And let us turn back to our readings for today and observe closely just how St. Paul himself rightly manifested that very spirit so badly distorted by the Pharisee in the Gospel:
I have fought the good fight, I have finished the race, I have kept the faith. Finally, there is laid up for me the crown of righteousness.
Here one might think that Paul – a former Pharisee of course -- was dangerously close to being like the Gospel Pharisee counting up personal items of merit. But notice how he continues, for Paul was not one to think his righteousness to be his own personal achievement, nor that he was alone among men in his aspirations and their fulfilment:
There is laid up for me the crown of righteousness, which the Lord, the righteous Judge, will give to me on that Day, and not to me only but also to all who have longed for His appearance.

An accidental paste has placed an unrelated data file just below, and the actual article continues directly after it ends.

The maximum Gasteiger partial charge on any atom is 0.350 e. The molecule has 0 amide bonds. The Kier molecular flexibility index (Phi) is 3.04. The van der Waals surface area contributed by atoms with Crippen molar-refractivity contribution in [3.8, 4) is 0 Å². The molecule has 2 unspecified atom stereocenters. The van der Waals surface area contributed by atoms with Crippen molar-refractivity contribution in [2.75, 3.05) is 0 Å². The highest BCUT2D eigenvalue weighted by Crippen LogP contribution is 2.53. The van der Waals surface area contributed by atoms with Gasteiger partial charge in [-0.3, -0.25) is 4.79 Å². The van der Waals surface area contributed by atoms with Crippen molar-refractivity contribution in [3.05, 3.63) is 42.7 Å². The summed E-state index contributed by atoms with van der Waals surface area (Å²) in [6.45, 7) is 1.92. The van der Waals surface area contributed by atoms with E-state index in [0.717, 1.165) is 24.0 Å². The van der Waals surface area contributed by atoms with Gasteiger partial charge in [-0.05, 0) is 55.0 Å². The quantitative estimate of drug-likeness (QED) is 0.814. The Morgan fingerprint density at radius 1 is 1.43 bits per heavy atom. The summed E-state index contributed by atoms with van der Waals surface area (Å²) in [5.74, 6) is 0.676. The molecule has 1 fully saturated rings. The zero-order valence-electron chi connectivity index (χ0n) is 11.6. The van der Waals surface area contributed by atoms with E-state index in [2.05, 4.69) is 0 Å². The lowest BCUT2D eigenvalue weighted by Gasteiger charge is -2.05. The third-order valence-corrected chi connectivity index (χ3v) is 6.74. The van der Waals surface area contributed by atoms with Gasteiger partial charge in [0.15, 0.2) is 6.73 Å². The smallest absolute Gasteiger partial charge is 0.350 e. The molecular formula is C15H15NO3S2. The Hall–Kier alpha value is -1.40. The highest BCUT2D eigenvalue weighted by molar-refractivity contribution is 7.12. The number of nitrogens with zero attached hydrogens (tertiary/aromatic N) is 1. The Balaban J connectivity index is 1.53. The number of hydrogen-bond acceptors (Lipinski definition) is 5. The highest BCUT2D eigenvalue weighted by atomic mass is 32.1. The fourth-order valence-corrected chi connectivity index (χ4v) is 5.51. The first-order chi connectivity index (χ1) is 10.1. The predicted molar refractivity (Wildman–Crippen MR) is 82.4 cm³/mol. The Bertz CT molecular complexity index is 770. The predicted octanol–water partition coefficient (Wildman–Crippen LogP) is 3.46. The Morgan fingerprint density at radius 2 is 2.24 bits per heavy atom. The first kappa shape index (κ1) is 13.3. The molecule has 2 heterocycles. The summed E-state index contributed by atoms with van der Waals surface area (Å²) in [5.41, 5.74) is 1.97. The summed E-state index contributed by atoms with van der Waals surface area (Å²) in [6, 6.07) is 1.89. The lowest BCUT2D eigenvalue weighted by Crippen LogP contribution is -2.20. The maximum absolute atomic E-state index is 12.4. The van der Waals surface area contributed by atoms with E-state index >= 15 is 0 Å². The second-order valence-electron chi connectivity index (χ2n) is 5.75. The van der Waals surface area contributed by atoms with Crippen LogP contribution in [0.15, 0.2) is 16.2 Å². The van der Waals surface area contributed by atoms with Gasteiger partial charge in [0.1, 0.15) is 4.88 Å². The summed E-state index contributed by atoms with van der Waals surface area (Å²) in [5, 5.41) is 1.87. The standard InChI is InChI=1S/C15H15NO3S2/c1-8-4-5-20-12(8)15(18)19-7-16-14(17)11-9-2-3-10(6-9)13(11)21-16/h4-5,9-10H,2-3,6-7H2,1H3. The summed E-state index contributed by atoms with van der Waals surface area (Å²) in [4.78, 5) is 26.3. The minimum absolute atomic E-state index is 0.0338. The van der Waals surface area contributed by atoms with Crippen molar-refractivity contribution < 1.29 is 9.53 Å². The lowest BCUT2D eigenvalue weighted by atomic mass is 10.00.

Finally, hear and admire his total humility and childlike trust before God when, fully aware of his imminent execution, he refers to his life’s achievements as having been done in him and through him by God (2 Timothy 4:17-18):
The Lord stood by me and lent me strength, so that I might be His instrument in making the full proclamation of the gospel for the whole pagan world to hear; and thus I was rescued from the lion’s jaws. The Lord will rescue me from every attempt to do me harm, and bring me safely into His heavenly kingdom. Glory to Him for ever and ever! Amen.